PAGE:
Fatigue Index

Metal Fatigue and Endurance

Important note.. The information below is for guidance only . Evaluating the fatigue strength to be used for component design should be carried out using validated material information and with careful consideration of all factors relevant to the stress locations. The links below the table provide more detailed information on fatigue design.

Fatigue Life

Cyclic Loading Life Considerations

A component is stressed to some extent in its operating life.   In all loading scenarios it is desirable to design the component to minimise stress concentrations and maximum the strength of the component material using good design practices.

1) Static Loading..

If the component is stressed to a constant stress level for its operating life then fatigue loading design is not appropriate and for ductile materials the stress concentration factors are not important...If the component is brittle e.g. Cast Iron, then the stress concentration factors need to be considered in the design process..Design using the material yield strength and ultimate strength using the appropriate strength formulae and Factors of Safety can be completed

2) Low life Loading -Stress cycles < 10 3 stress cycles over the design life.

This condition is approached in a similar manner to the static loading scenario.   There is a need to review the loading with respect to the material fatigue properties

Approximate values for low life fatigue strength values for steel are provided below

  • Bending S'l = 0,9 Su
  • Axial Loading S'l = 0,75 Su
  • Axial Loading S'l = 0,72 Su

3) Finite life Loading - Stress cycles 10 3 to 10 6 stress cycles over design lifetime

Use S-N (Wohler) curve for relevant material and determine the relevant fatigue stress level at the relevant design life .  If this information is not available then an estimate of the fatigue strength S'f can be made if the Endurance limit and the Low life strength values are available. ref. High life fatigue strength

The fatigue modifying factors must be considered and the stress concentration factors should also be considered.   If the cyclic stress level at at different values over the operating lifetime then it may be appropriate to use the Palmgren-Miner rule see below..

3) Infinite life Loading - Stress cycles >10 6 stress cycles design lifetime
For ferrous metals and titanium alloys the endurance limit may be used S'n.
For non ferrous the fatigue strength limit S'n may be used,with care , as a design material strength (assuming the n-cycles.
used is similar compared to the projected life).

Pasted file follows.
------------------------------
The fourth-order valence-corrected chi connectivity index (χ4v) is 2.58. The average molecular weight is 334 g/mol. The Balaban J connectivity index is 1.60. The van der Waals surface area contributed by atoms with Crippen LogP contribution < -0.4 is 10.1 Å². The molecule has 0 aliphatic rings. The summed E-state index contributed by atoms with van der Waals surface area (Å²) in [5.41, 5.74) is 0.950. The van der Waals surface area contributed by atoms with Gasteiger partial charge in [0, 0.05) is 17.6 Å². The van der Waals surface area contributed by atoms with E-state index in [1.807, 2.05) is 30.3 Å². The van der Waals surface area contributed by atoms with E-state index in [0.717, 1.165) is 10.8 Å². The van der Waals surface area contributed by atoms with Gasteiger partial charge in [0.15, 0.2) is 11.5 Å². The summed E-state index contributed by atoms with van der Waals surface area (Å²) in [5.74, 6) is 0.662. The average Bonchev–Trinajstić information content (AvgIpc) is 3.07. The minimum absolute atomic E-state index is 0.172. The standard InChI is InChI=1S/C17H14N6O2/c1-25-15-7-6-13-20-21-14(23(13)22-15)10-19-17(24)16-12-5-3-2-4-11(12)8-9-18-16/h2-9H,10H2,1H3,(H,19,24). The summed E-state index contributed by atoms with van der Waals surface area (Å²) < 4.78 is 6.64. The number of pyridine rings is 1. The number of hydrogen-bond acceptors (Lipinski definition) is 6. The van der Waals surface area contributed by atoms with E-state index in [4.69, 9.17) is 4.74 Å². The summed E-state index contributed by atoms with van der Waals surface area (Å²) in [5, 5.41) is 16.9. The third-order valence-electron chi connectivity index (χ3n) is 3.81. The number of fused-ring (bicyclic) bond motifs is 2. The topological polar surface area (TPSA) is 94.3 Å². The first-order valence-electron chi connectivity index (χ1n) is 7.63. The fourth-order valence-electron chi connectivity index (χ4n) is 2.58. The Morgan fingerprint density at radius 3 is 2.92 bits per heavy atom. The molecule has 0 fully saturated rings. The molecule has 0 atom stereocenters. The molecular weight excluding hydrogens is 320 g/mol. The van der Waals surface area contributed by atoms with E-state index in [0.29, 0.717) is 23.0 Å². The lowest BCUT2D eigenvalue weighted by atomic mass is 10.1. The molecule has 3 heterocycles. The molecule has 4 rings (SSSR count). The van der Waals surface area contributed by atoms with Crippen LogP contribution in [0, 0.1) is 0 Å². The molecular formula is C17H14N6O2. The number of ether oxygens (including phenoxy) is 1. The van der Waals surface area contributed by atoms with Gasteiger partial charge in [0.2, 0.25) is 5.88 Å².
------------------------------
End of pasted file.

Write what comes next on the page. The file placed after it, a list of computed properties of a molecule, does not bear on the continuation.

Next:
The S'n value to be modified by the appropriate fatigue modifying factors and the design should apply appropriate stress concentration values and factors of safety..


In actual service, parts are seldom stressed repeatedly at only one stress level and, hence, the problem arises as to the cumulative damage effect of operations at various levels of stress reversal.    Consequently, the linear cumulative damage rule or the Palmgren-Miner rule has come into common usage.   It assumes that the total life of a part may be estimated by merely adding up the percentage of life consumed by each stress cycle.

Thus, if a specimen, stressed at s1, has a life of N 1 cycles, the damage after n 1 cycles at s1 will be n 1 / N 1 of the total damage, D, at failure.   Similarly, for a two stress level test, where the lives at s1 and s2 are, respectively, N 1 and N 2, the corresponding damages, per cycle, being D/N 1 and D/N 2 the total damage at failure becomes:D = D . n 1 / N 1 + D . n 2 / N 2 or 1 = n 1 /N 1 + n 2 / N 2 where n 1 and n 2 are the total number of cycles at s1 and s1, respectively.

For a multi-level test, Palmgren - Miner rule states

Failure if n 1 / N 1 + n 2 / N 2 + n3 / N3...... > 1

Example :
A component is designed for

  • a stress of 360MPa for 8,000 cycles. Life N 1 from S_N curve = 20,000 cycles
  • a stress of 340MPa for 10,000 cycles. Life N 2 from S_N curve = 40,000 cycles
  • a stress of 280MPa for 40,000 cycles. Life N 3 from S_N curve = 200,000 cycles

8,000 / 20,000 + 10,000/40,000 + 40,000 / 200,000 = 0.8 ( This is less than 1) ..The part will probably not fail in fatigue..

Useful Links..
  1. Efatigue.com... Excellent Source of Fatigue data. (Based on US materials )
  2. Fatigue Basics -epi_eng ...Useful set of notes

Fatigue Index

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